A couple weeks ago I wrote about traversing the DOM with jQuery’s selector expressions to get any elements in the document (see How to Get Anything You Want – part 1). This time around, I’m going to focus on jQuery methods that provide even more ways to get elements. Some of these methods have a nearly identical counterpart among the selector expressions, but for the most part, the two ways of getting elements complement each other.
Once again, I’ve put together a short paragraph and an ordered list scattered with inline elements such as <em>, <code>, and links. This time it’s wrapped in a DIV with an ID of “jqdt2,” which allows me to focus the demonstration to one area of this page.
Each button below the
"jqdt2" DIV will toggle a background color on and off for the parts of the DIV described.
Click a link to toggle the selector’s highlighting
- get the first list item within the element with an id of “jqdt2.”
- get the first 3 list items. “lt” stands for “less than,” and it starts counting at 0, not 1.
- get list items 1, 2, 4, and 5 because they’re the siblings of “funny.”
- get all list items that contain the string “silly” as long as they are not greater than the third list item. So, even though list item 4 has the word “silly” in it, it won’t be selected because it is greater than the third.
- first get all list items inside “jqdt2” and then filter them so that it ultimately only gets the list items that have a class of “goofy.”
or, better yet:
With this example you can see that jQuery’s chaining does not have to occur on a single line, but can be extended to multiple lines for better readability. I’ve also exposed the CSS backgroundColor setting that occurs in all of these examples so that you can see how
$('#jqdt2') .find('li.funny') .css('backgroundColor','#0ff') .end() .find('p > strong') .css('backgroundColor','#ff0')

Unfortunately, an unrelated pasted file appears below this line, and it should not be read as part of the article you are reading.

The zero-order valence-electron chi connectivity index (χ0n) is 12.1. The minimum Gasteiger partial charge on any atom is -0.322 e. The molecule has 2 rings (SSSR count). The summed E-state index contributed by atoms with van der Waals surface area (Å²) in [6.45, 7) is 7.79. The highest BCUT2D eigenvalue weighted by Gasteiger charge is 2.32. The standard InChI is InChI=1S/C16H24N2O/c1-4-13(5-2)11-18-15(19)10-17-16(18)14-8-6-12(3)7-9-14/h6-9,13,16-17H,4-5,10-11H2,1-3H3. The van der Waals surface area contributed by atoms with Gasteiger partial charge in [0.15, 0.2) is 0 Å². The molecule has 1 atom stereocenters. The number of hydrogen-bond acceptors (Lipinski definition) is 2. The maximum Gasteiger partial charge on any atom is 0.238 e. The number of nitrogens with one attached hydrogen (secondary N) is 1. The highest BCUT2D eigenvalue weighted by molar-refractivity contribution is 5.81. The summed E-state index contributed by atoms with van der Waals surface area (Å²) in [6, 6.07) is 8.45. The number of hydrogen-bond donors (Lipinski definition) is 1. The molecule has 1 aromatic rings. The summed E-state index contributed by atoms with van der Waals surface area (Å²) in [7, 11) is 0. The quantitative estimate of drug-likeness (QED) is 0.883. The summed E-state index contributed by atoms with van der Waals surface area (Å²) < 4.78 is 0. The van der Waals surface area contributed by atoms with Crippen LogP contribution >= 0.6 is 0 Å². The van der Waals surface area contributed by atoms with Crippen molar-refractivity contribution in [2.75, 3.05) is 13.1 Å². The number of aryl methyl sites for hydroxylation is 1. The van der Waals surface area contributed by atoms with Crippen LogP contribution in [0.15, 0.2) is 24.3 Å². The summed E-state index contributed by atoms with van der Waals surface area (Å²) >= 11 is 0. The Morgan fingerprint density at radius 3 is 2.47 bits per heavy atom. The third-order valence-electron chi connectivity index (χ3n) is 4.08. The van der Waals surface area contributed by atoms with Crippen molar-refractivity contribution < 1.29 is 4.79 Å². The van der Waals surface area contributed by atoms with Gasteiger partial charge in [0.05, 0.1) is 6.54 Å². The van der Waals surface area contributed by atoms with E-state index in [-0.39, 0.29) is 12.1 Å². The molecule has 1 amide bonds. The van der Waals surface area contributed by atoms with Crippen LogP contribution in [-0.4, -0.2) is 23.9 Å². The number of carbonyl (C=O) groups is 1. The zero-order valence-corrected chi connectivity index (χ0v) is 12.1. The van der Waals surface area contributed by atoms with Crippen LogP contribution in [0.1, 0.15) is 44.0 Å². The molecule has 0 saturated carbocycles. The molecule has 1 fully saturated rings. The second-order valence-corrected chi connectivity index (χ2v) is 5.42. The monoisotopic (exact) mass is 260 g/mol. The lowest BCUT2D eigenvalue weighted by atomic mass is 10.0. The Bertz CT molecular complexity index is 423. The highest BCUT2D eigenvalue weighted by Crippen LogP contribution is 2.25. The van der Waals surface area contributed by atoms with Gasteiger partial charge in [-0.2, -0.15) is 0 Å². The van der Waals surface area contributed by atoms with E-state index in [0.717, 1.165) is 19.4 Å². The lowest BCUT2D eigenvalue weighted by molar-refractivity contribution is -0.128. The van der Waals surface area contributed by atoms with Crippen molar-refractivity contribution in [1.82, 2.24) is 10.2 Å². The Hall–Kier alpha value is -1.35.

.end()works. Any time you use one of jQuery’s DOM traversing methods, you can back out of it after you have done what you want with it. Here, the first
.find()applies CSS to list items with a class of “funny”; the
.end()backs us out of that set of jQuery objects and up to the opening
$('#jqdt2'); the final
.find()method gets a completely separate group of DOM nodes and applies an aqua background color to it. Also, note that I use the DOM property “backgroundColor” rather than the CSS property “background-color.” While either one should work with jQuery, CSS properties that contain a hyphen will break in some builds. Therefore, I recommend “camel-casing” those properties, just to be safe.
This final example is a ridiculously circuitous traversal sequence that probably isn’t practical in itself, but I wanted to show a couple more of the methods at your disposal. Unlike all the other examples, this one doesn’t start by narrowing the possible DOM elements to those within an element with an id of “jqdt2.” Instead, it starts with all list items with a class of goofy, and then gets any ancestor with an id of “jqdt2” (since IDs should be unique, there should be only one). Next, it gets all children of “jqdt2” that are paragraphs and moves on to the next sibling, which in this case is the ordered list (
<ol>). Finally, it looks for links within that ordered list and gets the parent of each. So, by the end of all this skipping around the DOM, we should have selected list items 1 and 4.
For a complete list of DOM traversal methods, visit VisualjQuery.com and click on “DOM” and then “Traversing.” In addition to the ones covered in this entry, you’ll find the following:
.prev(): just like
next(), but in the opposite direction
functions the same as
.add(): allows you to add another group of jQuery objects